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Blockbuster Guy is a VCR (valiant creative revival)

“ I am an actor and writer born in Miami, but everyone thinks I’m from Brooklyn,” says the hirsute and jubilant Mark Levy. Packing a smile and 1000 watt energy, he continued to say “I am a unique character actor so I tend to write for myself and love doing it.” There is a master plan to this as he offered his freeing philosophy, “getting to decide what you want to do is so freeing as an artist.”

Mark is enjoying doing his solo-show, BLOCKBUSTER GUY, maybe because he is … a Blockbuster guy.

HUB Theatricals revives his award-winning one-man show, directed by Kristen Keim, as part of the Frigid Festival, February 16 @ 7:00 pm and March 4 @ 6:30 pm at The Kraine Theatre, 85 East 4th Street, NYC. Tickets: $20 in person/$15 for virtual. Tickets Available: www.frigid.nyc/event/6897:57/

Mark Levy allows us to return to those thrilling days of yesteryear when you had the ritual of going to the video store, hunting down the aisles, finding your cinematic choice and returning to your home to watch it for a limited time. This might seem alien to a generation that can watch a movie on their phones anytime, but some of us miss it.

“All my life, I have been a die-hard movie nerd” says Levy, “I have always wanted to share my stories of my time actually working at Blockbuster Video and my love of movies. Its original run wowed sold-out crowds garnering the Frigid Festival Audience Award in 2020. “I worked there from 2004-2007, arguably the last peak of Blockbuster, also when they could’ve bought Netflix, which would’ve been interesting!”

In the past few years, nostalgia for Blockbuster Video has grown and grown. And Levy has always wanted to tell his stories from his time there. Mark Levy grew up an outcast and thus, became a movie nerd. So much so that he worked at Blockbuster Video in college in small town Florida. He – uproariously and heart-breakingly – shares the highs and lows of choosing escapism, DVDs, and what movies can do to someone in this compelling storytelling experience.

“Blockbuster Guy deals with the escapism we all feel when we go to the movies and how movies help us cope with growing up “different”…also this play is hilarious” says director Kristen Keim. Levy and Keim, are up to their 5th collaboration.

Ai caught up with Mark to find out more about his love affair with renting films.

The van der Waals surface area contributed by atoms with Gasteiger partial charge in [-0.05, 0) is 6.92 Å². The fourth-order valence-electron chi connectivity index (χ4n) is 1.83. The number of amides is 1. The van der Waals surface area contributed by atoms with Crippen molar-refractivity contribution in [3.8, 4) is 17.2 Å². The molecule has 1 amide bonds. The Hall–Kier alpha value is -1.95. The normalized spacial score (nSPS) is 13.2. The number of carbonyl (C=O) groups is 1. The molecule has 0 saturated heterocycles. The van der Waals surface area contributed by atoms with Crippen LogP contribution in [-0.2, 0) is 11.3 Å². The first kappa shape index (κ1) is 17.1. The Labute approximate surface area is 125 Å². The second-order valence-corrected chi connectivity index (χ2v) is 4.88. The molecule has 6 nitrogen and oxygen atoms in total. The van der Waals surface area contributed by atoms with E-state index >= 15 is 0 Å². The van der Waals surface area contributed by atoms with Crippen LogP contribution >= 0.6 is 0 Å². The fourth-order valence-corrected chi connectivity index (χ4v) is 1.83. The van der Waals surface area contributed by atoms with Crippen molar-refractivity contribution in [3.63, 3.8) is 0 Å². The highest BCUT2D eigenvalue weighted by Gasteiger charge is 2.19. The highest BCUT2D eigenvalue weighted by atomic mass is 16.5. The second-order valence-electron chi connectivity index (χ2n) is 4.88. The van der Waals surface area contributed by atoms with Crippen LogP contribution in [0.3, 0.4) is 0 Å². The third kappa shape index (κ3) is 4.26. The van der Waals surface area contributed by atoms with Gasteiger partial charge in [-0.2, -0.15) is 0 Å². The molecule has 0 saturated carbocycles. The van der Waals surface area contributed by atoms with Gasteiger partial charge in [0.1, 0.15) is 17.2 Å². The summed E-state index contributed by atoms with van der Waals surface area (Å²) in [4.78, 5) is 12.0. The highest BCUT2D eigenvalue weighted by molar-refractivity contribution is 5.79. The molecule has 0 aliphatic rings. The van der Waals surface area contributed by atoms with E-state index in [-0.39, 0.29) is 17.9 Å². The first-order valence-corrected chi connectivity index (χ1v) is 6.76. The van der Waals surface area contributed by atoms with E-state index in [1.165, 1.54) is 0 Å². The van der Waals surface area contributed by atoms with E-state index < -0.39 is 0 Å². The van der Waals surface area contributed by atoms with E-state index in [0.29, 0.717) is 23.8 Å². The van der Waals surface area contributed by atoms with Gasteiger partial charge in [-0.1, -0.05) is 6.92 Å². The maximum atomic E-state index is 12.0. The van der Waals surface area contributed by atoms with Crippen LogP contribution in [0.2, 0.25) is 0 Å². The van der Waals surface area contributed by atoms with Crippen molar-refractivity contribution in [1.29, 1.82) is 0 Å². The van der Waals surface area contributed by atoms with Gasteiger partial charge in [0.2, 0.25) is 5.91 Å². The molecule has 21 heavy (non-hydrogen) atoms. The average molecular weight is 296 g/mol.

What made you create this production? 

I have wanted to do a play about/inspired by my time at Blockbuster since I started writing plays when I got to NYC. Biggest issue always came up: by page 3 it became “Clerks”(Kevin Smith’s iconic film from 1994, you must see it if you haven’t). 

I never could figure out how to come at this and make it feel unique, original and my voice. Eventually, it clicked. I knew it had to be a solo show about how movies have helped me be ok with being “the weird kid” and how Blockbuster made me who I am. Once I figured that, I let my frequent collaborators Kristen Keim and Adam Sherwin know (they know me better than most and are amazing Directors and Stage Managers) and we started working it out and I’m quite proud of the current product. (I will never call it a finished product, the show changes every run)

Are there a lot of “Blockbuster guys” out there? 

There are! I work at the Alamo Drafthouse in Brooklyn and there are a lot of people with more extensive knowledge than me that worked at Blockbusters and elsewhere. I think what makes me so happy about everything involving this is that there has been so much love and support from fellow people that worked at Blockbuster Video. I somehow have talked to some higher ups in the company and other people at other stores (my coworkers in the store in small town FL, most know about the play and let me use their names).  

But the idea of a “Blockbuster Guy” is cool because it means you are the best to that person as you resemble their idealized experience (or worst experience, I try not to think that way though). You are their movie person

What do you miss most about the good old days?

Literally walking around the store and discovering cool movies. It’s the best. Love a good box cover. I still try to do that at best buy buying DVDs but it’s different.

Do you think we are better off without the video rental store and have everything right on our screen?

In theory yes because “everything” is at your finger tips but you can’t find Miami Connection streaming and other hard to find/weird/vintage/unique things streaming. 

What’s next for you and for the play?  

Trying to get a producer involved so we can move to Off-Broadway or a commercial run.  Also would be cool to film it in a husk of a Blockbuster


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